Martinez, the first Nicaraguan to play in the majors, made a career of meeting challenges. Formidable among them was his battle with alcoholism, which he traces back to a shot of rum he downed just before pitching in a semipro game in Managua at age 15 and which led him into a rehabilitation center in the winter of 1983. Were it not for his drinking, Martinez, who finished with a 241-187 record, would be a cinch Hall of Famer. Between '83 and '86 he went 29-42 as he struggled to overcome his addiction. "When I got out of rehab all I could think of every day was how to not have a drink so I could stay alive," says Martinez, whose alcoholic father was killed while driving drunk in '82.
In 1987, the year after he wept at being traded from the Orioles to the Expos, Martinez resurrected his career and became an even better pitcher than he'd been during his early years as a consistent 15-game winner with Baltimore. Outsmarting hitters with two types of fastballs, two changeups and superb control, he was one of baseball's most entertaining and effective pitchers. In '90 he became, at 35, the oldest player to make an All-Star team for the first time. On July 28, 1991, he set down 27 straight Los Angeles Dodgers to become the second-oldest major leaguer to throw a perfect game. Revered in his native land, Martinez dined with then Nicaraguan president Violeta Barrios de Chamorro to celebrate the perfecto.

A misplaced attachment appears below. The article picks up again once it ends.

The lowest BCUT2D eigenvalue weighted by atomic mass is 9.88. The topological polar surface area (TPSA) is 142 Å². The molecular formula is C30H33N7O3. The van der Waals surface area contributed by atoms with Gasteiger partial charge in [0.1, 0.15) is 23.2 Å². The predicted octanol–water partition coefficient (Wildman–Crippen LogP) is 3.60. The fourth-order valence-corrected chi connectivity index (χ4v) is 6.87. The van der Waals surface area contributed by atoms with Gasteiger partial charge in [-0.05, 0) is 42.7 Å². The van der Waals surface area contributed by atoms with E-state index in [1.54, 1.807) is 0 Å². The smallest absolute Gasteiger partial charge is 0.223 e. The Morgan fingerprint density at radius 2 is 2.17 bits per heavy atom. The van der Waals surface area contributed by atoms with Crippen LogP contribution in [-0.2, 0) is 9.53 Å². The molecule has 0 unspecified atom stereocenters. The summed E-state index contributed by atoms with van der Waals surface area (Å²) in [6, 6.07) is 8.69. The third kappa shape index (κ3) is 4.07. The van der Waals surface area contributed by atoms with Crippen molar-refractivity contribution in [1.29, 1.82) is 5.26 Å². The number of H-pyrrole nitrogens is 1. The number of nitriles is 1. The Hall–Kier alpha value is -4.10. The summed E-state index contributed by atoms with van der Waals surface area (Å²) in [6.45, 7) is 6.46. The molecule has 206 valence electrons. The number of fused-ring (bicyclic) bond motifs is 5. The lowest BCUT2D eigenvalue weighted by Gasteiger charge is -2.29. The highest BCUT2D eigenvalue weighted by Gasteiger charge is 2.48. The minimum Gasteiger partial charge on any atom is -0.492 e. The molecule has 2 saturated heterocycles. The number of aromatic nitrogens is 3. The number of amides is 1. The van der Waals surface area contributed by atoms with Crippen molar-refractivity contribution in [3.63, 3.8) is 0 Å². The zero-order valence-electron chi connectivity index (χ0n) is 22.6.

In 1995 there was serious talk in Nicaragua of the intelligent and patriotic Martinez running for president himself. But he was busy dominating hitters for the Indians, who had acquired him in '93. Last year a strained tendon forced Martinez to miss most of the second half of the season, and when the Indians let him go, detractors said he was through. Though Martinez went 1-5 in nine starts for the Mariners this year, he did have a few good outings, including that last, satisfying win. "I'm going out with my head up," says Martinez. "I don't know if I'll make the Hall of Fame, but I think I deserve it. People may say I won't get in. I like to prove people wrong."
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